I don't do it myself, but you can also control appliances using an X10 kit and linux software for it and engage in full-home automation. The Smart Home Hacks mentioned above make great use of that kind of gear.
posted by eschatfische at 4:11 PM on November 1, 2005 [1 favorite]

You can get a decent touchscreen on eBay for around that price: make a touchscreen-controlled media center. FreeVo would work great for this. You can mount it on a wall, on an arm, in a coffee table... it's definately the thing in my flat that gets the biggest "wow" but then most of my friends are geeks.

Buy a second-hand XBox and install Linux / Xbox MC / Mame on it.

Digital photo frame.
posted by blag at 4:24 PM on November 1, 2005

The key with a media center is that if it's in your living room, you need it to be quiet, and not output a huge ton of heat. A tough combination to achieve.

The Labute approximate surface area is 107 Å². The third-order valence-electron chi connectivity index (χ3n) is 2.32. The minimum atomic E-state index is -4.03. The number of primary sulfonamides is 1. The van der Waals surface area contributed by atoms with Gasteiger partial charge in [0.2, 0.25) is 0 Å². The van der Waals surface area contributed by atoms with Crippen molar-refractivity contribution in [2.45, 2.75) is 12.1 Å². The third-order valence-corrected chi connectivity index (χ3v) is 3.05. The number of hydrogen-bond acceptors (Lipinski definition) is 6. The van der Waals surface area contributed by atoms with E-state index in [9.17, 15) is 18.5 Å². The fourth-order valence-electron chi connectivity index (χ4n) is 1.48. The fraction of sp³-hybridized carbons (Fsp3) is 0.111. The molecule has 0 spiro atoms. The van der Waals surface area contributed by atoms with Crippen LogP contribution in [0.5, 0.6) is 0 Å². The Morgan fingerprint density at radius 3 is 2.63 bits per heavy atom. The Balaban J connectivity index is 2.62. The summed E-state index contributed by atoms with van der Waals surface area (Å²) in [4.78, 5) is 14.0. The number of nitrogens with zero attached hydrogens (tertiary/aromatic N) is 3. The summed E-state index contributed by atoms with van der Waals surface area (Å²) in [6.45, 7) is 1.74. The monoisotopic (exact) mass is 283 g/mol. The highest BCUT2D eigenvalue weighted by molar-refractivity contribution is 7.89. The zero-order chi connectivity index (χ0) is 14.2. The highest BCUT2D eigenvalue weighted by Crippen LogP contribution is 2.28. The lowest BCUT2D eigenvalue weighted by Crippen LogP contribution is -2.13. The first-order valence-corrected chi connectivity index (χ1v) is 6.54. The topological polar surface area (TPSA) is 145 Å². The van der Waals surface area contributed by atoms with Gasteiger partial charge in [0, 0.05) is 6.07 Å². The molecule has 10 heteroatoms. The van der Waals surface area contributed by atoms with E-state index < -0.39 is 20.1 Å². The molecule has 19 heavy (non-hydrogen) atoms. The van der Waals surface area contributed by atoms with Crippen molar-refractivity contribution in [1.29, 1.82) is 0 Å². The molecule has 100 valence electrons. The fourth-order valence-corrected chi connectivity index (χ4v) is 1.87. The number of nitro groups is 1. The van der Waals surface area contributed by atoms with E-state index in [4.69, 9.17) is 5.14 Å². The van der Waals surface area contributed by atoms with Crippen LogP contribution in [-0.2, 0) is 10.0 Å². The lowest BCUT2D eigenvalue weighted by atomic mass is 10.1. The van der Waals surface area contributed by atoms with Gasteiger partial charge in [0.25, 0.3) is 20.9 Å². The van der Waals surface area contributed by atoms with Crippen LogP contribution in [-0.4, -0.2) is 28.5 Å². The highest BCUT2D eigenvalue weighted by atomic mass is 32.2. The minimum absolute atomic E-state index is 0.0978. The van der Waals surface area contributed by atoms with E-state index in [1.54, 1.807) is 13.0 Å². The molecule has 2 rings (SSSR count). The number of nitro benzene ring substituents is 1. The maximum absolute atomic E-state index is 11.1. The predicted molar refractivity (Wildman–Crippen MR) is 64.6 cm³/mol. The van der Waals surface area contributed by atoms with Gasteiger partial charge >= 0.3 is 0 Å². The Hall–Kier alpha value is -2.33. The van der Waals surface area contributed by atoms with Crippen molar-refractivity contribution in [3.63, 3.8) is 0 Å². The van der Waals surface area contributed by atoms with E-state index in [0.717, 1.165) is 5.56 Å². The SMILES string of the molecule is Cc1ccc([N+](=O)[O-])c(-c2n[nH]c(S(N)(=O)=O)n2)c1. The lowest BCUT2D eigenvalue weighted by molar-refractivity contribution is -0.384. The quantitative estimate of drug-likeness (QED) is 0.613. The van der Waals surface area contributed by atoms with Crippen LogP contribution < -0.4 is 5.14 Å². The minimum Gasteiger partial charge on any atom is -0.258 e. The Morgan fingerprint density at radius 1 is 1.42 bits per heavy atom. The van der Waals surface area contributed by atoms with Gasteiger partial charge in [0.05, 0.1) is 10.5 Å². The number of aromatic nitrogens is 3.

I say this not to discourage you, but to suggest considering how much the fan noise of an always-on media center will bother you if you do not have the money/means to make it a really quiet PC. If you go and make the thing and find it's loud and annoying - you've spent your time and money for something you may end up just shutting off.

However - if you come up with really cool ideas for keeping it quiet and cool - I'd love to hear about them! I want a media center PC, but haven't had the time to research making something quietish.. :-)
posted by twiggy at 5:35 PM on November 1, 2005

I've always wanted to make a Mame-arcade cabinet. You'd have to find or build a cabinet, and the controls, but Mame will run fine on old equipment.
posted by Jomoma at 6:20 PM on November 1, 2005

I built a MAME cabinet. It's a fun project though you need access to some power tools to make the cabinet. If you can find a cheap 19inch + monitor and limit your controls to a couple of joysticks and some buttons you should be able to do it for $250.00. I added a spinner and a trackball, which jacked the cost up a bit.

If you don't want to make a cabinet you could just make a control panel, or just spend your $250.00 on an X-Arcade panel.

PC equipment: free

Controls: $250.00